The definition of neurodivergent
Neurodivergent is an umbrella term that covers a wide range of people whose thought processing, cognitive function and behaviour differ from the ‘normal’, or neurotypical brain.
It has been described as a ‘disability’ because of the challenge of being different in the modern world and as a brilliance, thanks to an ability to hyper-focus and a couple of famous associations like Leonardo da Vinci and Steven Spielberg.
Not every neurodivergent person is an extreme. Indeed, neurodivergence might share an umbrella term, but the similarities can end there. Diagnosis can include the better-known autism and ADHD as well as the lesser-known dyslexia, dysgraphia or dyscalculia and many more. Some traits and sensitivities or difficulties will be similar, but every overall experience of neurodiversity will be unique and needs to be treated as such.
The importance of individual experiences
The differences between neurodivergent experiences are as important as the similarities. Yet, unfortunately, one of the most common responses people get when sharing that they are autistic is, ‘But you don’t look autistic.’ Whilst many may mean it as an attempt to compliment, it can feel like they are saying, ‘Wow, you mask so well that you fit into my neurotypical world, and I hadn’t realised anything was different about you.’
Just like not all blondes have blue eyes, not all neurodivergent people struggle to make eye contact, prefer to avoid people or any other stereotype you have heard. The difference is that neurodivergence is invisible, so in order to understand neurodivergence you have to take the time to understand each person’s unique lived experience.
It can take a lot of trust (or desperation) for someone with a neurodivergent diagnosis to open up and share what our world feels like. And believe me, we have already compared ourselves to others with the same diagnosis and wondered why we aren’t the same. Indeed, it may have taken us a long time to accept the diagnosis ourselves. What we need from you when we share is a listening ear, a willingness to try and understand, and the reasonable accommodations we might be asking for.
A better way to respond
I won’t pretend it’s always easy to override the societal programming, the desire to find connection or the kind intention behind pretending we are the same.
Sometimes it seems kind and inclusive to believe we ‘fit in’. But as Brene Brown says, ‘true belonging insists we be who we are’. Fitting in simply means assessing the situation and working out how to behave. Fitting in can be challenging, and it takes constant vigilance, which is exhausting for a neurodivergent brain. Belonging, or being accepted exactly as we are, on the other hand, is liberating. With that in mind, here are a few examples of how common phrases feel to a neurodivergent person and some better alternatives.
|What is said
|What it feels like
|You don’t look autistic. (We know you mean it kindly.)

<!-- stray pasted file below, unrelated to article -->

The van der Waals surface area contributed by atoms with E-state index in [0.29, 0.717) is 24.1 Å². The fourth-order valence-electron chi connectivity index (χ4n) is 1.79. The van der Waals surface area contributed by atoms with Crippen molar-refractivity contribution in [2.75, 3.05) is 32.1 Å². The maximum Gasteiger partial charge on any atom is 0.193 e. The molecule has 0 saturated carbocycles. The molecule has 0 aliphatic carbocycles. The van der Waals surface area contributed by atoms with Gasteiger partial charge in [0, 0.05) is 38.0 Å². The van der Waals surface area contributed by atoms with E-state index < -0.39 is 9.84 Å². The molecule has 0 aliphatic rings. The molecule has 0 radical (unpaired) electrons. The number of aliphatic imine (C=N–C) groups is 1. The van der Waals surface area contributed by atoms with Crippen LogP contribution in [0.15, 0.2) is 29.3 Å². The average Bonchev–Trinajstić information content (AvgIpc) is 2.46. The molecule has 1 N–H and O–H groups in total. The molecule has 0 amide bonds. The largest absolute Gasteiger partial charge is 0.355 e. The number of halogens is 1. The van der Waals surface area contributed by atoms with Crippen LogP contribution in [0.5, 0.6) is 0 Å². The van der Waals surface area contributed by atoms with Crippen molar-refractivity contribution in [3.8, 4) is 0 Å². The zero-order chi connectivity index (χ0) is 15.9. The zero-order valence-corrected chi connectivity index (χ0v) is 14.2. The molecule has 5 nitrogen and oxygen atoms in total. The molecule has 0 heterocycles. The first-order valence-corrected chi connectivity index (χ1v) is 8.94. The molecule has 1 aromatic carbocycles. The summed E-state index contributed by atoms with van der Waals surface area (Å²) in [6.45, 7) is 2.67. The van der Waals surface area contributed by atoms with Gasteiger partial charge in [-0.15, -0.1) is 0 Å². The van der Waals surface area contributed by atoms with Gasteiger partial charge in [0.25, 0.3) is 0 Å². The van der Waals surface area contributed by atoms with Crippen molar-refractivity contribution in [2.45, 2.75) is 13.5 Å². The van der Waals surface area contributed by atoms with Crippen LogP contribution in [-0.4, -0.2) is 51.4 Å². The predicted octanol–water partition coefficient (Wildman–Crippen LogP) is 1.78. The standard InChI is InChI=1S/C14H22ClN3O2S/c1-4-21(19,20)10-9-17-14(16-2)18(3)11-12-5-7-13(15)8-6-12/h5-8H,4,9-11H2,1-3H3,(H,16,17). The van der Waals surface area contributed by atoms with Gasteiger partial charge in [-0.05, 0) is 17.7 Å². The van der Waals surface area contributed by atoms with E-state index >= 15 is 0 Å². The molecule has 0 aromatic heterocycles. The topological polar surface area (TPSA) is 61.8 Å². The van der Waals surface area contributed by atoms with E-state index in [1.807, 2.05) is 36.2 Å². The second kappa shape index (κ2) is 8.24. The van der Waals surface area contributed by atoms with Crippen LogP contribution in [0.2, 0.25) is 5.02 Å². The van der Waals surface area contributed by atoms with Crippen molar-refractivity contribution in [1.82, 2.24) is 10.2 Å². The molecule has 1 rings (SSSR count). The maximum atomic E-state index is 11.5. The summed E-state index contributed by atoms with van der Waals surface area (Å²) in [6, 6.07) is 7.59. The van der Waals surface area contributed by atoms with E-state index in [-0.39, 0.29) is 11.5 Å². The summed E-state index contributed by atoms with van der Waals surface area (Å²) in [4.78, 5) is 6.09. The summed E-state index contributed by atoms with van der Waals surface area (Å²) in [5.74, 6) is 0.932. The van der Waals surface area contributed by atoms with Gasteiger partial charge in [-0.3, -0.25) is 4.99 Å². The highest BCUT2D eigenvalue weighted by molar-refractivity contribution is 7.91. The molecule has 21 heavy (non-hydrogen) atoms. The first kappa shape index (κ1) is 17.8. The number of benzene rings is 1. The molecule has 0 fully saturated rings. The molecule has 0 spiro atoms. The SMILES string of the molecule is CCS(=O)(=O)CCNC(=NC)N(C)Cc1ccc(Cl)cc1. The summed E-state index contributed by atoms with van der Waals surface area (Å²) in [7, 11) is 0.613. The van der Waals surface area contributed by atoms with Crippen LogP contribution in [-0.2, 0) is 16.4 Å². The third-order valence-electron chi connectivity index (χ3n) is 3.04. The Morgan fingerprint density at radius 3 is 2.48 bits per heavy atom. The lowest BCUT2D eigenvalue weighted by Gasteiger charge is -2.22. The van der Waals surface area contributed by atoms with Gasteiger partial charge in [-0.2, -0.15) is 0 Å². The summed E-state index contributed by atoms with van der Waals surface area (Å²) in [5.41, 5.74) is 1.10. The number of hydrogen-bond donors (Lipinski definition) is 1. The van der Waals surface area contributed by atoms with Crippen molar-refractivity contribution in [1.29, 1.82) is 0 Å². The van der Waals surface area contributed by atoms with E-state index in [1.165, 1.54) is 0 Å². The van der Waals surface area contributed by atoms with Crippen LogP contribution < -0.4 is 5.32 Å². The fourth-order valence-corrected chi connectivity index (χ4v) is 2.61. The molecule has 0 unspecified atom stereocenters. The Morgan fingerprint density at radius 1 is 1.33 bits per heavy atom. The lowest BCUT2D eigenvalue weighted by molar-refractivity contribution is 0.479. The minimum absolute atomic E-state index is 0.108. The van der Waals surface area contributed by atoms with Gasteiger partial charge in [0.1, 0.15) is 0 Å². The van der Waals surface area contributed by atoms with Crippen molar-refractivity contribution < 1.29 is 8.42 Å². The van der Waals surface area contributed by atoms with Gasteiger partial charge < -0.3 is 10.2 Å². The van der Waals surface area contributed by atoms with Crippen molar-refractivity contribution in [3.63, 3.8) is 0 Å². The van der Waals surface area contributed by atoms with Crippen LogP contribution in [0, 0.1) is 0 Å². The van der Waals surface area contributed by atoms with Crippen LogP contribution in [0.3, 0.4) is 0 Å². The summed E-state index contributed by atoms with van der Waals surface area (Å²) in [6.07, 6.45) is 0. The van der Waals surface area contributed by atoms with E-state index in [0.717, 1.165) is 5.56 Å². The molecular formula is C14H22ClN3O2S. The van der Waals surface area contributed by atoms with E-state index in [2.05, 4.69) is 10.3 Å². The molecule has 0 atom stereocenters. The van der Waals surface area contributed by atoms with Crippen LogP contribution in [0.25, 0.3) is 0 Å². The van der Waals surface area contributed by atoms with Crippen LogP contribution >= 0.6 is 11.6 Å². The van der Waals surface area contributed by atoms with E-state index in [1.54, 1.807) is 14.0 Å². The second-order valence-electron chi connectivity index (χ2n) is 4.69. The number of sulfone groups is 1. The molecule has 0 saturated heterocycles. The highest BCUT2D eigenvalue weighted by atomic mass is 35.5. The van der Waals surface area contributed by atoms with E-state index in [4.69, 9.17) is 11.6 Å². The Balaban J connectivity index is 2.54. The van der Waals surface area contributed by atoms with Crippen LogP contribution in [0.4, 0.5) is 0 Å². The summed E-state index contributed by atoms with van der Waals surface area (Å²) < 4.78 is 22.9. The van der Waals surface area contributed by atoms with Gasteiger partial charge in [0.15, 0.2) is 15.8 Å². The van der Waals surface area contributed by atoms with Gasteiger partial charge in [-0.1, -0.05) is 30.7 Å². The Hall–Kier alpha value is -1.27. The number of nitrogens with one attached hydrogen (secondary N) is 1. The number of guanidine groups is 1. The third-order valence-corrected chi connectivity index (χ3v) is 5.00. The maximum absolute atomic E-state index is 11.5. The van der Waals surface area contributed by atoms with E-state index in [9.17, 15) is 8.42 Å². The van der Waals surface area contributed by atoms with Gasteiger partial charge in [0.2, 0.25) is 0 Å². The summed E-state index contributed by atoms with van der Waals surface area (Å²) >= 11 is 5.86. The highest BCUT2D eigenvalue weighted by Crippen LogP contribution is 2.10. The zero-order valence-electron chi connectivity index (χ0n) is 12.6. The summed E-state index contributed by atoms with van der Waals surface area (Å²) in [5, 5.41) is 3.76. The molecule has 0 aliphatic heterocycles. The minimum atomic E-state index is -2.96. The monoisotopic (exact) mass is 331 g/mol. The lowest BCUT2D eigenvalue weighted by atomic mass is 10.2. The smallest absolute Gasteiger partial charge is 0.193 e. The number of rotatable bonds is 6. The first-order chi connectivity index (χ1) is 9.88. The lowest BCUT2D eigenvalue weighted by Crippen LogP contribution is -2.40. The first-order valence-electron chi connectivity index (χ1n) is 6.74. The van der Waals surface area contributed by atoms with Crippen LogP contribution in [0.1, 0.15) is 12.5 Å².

|No one believes things are different inside my mind. Maybe it’s just me?
|Thank you for sharing this with me. Please let me know if I can support you in any way.
|But you’re nothing like my autistic nephew. (We understand he’s the only experience you’ve had with autism.)
|It must be me, I’m weird, even for an autistic person.
|My nephew has autism, but I know everyone experiences it differently. Can you tell me what it’s like for you?
|Don’t be silly. It’s not that bright in here. (Is it ever kind to say ‘silly’?)
|Gaslighting – being repeatedly told that what we experience with our own senses is wrong can leave us feeling we are the ones exaggerating.
|I understand. I like it this bright because it helps me read. *Suggest a compromise solution*.
|We all have a bit of ADHD, don’t we? (Perhaps in an attempt to connect or make our diagnosis more recognisable?)
|If everyone else experiences this sometimes, what is wrong with me that I can’t cope as well as them?
|I’ve heard ADHD affects everyone differently. What is it like for you?
Neurodivergence and masking – the real reasons we ‘fit in’
There are usually two reasons a neurotypical and a neurodivergent person look, act, or seem to think the same way. Either the neurotypical person is undiagnosed as neurodivergent (if you think this may be the case for you – please see your GP about getting a diagnosis), or the neurodivergent person is masking to fit in.
Masking is a way of behaving the way you think you should so that you ‘fit in’. I can personally feel completely overwhelmed and stressed to the point of being physically sick on the inside, but 99 times in 100, you won’t see it on the outside. I will keep that mask of confidence and calm on while I am out in public. You won’t see me break down.
But once that door closes at home, it’s a different matter. I might shut myself in a quiet room for hours to recover or take a long silent walk with my dog. As an adult, I can usually manage that tension with healthy techniques. Children are also excellent at masking; it’s why they can seem ‘normal’ at school but have a complete breakdown at pick-up. Of course, everyone masks in public to a degree, but in an ideal world, no one would have to mask to this extent.
So please do believe us when we tell you how we are experiencing the world. It’s hard work masking all the time and we really would rather belong than fit in.